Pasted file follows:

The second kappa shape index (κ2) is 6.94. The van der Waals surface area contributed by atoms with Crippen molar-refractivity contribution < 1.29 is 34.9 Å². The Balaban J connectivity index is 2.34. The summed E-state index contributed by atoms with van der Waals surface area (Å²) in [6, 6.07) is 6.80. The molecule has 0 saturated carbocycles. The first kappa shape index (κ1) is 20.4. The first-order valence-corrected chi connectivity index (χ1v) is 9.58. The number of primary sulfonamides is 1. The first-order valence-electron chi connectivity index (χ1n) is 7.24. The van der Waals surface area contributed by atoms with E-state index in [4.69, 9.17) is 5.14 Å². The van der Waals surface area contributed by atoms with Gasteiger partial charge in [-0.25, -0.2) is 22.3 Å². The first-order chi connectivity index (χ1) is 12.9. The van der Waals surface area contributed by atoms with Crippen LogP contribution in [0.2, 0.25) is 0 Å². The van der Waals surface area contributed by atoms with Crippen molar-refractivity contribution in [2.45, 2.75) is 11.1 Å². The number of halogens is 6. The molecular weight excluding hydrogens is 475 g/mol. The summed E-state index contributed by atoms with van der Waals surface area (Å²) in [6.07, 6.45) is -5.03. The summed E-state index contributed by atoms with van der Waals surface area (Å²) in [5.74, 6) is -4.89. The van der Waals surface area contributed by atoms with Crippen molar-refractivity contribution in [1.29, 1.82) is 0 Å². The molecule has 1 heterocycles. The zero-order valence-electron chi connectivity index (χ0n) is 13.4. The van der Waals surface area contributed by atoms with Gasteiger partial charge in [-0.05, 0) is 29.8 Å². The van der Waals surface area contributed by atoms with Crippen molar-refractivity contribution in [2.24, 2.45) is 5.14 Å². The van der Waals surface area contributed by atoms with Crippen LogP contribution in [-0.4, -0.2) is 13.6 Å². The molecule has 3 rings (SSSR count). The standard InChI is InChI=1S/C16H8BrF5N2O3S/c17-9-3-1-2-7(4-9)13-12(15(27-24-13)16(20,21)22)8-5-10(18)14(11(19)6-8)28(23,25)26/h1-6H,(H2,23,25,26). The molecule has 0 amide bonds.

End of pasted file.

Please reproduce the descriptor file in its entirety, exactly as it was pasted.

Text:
The second kappa shape index (κ2) is 6.94. The van der Waals surface area contributed by atoms with Crippen molar-refractivity contribution < 1.29 is 34.9 Å². The Balaban J connectivity index is 2.34. The summed E-state index contributed by atoms with van der Waals surface area (Å²) in [6, 6.07) is 6.80. The molecule has 0 saturated carbocycles. The first kappa shape index (κ1) is 20.4. The first-order valence-corrected chi connectivity index (χ1v) is 9.58. The number of primary sulfonamides is 1. The first-order valence-electron chi connectivity index (χ1n) is 7.24. The van der Waals surface area contributed by atoms with E-state index in [4.69, 9.17) is 5.14 Å². The van der Waals surface area contributed by atoms with Gasteiger partial charge in [-0.25, -0.2) is 22.3 Å². The first-order chi connectivity index (χ1) is 12.9. The van der Waals surface area contributed by atoms with Crippen LogP contribution in [0.2, 0.25) is 0 Å². The van der Waals surface area contributed by atoms with Crippen molar-refractivity contribution in [2.45, 2.75) is 11.1 Å². The number of halogens is 6. The molecular weight excluding hydrogens is 475 g/mol. The summed E-state index contributed by atoms with van der Waals surface area (Å²) in [6.07, 6.45) is -5.03. The summed E-state index contributed by atoms with van der Waals surface area (Å²) in [5.74, 6) is -4.89. The van der Waals surface area contributed by atoms with Crippen molar-refractivity contribution in [1.29, 1.82) is 0 Å². The molecule has 1 heterocycles. The zero-order valence-electron chi connectivity index (χ0n) is 13.4. The van der Waals surface area contributed by atoms with Gasteiger partial charge in [-0.05, 0) is 29.8 Å². The van der Waals surface area contributed by atoms with Crippen molar-refractivity contribution in [2.24, 2.45) is 5.14 Å². The van der Waals surface area contributed by atoms with Crippen LogP contribution in [-0.4, -0.2) is 13.6 Å². The molecule has 3 rings (SSSR count). The standard InChI is InChI=1S/C16H8BrF5N2O3S/c17-9-3-1-2-7(4-9)13-12(15(27-24-13)16(20,21)22)8-5-10(18)14(11(19)6-8)28(23,25)26/h1-6H,(H2,23,25,26). The molecule has 0 amide bonds.